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The Surprise Inside!

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Think about all those Cracker Jacks you ate as a kid. What’s your lasting memory? I’m guessing it’s not the taste, but the surprise inside – that tiny package that contained a simple puzzle, brain teaser or temporary tattoo. Today, I still glance over my kids’ shoulders reliving fond memories every time they open one.

The goal of promotional marketing for your small business is to put a smile on the face of the recipient, and give them something to remember you by when you call. It goes beyond the traditional postcards and newsletters approach. It’s 3-D, and it provides perceived value, regardless of the cost.

Few people will unceremoniously toss out a box without checking first to see what’s inside. Similarly, if the envelope has a lump in it, people are likely to open it and take a look. That hope of hidden treasure makes folks pay attention.

If you’re thinking about including promotional items in your marketing campaign, here are some things to consider:

  • What do I hope to accomplish and what response am I looking to receive? Where possible, quantify the expected results: “We’ll send this to 150 targeted prospects, follow-up with every one by phone within three weeks, and set sales appointments with 20.”
  • Who am I going to reach? Determine your perfect target audience. Is it your current prospect and/or customer list, members of the Chamber, a purchased mailing list, or some other group? Be specific.
  • With your team, brainstorm some creative ideas that might attract potential customers. Choose a theme that best supports your products and services, and your image.
  • Identify every component of your promotion: action steps, timeline, responsibility assignments and how you’ll follow-up with prospects.
  • Create a budget. Remember to include all costs and when they will be incurred.
  • Let everyone know when the promotion begins so they can track results. Share progress with your entire team.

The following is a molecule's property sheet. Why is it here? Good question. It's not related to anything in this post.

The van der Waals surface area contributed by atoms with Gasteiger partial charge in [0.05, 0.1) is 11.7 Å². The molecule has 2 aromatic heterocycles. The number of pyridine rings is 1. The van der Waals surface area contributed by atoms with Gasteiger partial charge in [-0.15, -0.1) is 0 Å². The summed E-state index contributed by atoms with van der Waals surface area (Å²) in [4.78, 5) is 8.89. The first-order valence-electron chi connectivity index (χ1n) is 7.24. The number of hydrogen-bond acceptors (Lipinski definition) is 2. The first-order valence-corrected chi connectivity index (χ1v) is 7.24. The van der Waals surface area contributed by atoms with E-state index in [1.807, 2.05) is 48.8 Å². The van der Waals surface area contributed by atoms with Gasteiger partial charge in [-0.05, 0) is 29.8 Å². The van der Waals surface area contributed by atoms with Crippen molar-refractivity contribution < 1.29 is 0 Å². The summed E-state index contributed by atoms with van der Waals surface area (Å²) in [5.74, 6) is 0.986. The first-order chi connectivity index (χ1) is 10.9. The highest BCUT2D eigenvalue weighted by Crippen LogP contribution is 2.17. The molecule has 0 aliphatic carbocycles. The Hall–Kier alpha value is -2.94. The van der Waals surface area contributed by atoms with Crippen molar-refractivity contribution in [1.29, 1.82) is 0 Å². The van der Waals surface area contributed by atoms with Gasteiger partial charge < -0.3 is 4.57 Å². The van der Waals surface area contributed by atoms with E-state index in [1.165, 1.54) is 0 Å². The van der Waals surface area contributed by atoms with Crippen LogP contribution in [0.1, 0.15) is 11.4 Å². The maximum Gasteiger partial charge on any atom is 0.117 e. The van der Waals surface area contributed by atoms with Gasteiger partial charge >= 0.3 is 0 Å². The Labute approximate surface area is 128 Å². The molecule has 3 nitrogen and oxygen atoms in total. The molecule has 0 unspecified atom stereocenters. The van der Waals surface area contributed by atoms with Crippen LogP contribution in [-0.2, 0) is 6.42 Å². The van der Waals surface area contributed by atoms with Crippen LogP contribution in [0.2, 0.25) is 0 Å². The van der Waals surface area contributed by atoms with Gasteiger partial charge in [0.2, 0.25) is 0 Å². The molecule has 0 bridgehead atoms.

Good Examples: An equipment manufacturer developed a two-part promotion to introduce existing clients to a new product line and upgrades. The first piece was a custom-designed box containing candy (“One Sweet Deal”), along with a business reply card that asked questions tied to the new equipment. The second was a similar box containing a glass jar (engraved with the manufacturer’s logo, of course). Inside was a brochure and note thanking the recipient for responding. Throughout the year, the company sent candy to refill the jars.

The best promotional idea I’ve heard recently comes from one of our clients. After learning the post office will deliver just about any shaped item, their highly creative sales associate mailed miniature pumpkins to a targeted list (picture those orange gourds that fit in the palm of your hand). They slapped a mailing label and postage right on the pumpkins and took them to the post office. In follow-up calls, they received an over-the-top recognition response, and, more importantly, made several new customers.

With so many offers arriving in the mail these days, it takes creativity for your small business to stand out from the crowd and grab someone’s attention. Come up with the right promotional idea, and you may surprise your prospects and yourself.

Copyright © 2004 by Success Handler, LLC. All rights reserved.


The Coach, David Handler, is the founder of Success Handler, (http://www.successhandler.com), and specializes in helping small business leaders find clarity and take action. He understands the challenges of running a business, because he’s been there – as a small business owner, franchisee, franchisor, corporate leader and trainer. Much like sports coaches, his coaching will show you how to compete on a level playing field in your industry.

The Surprise Inside!

(Via EzineArticles.)




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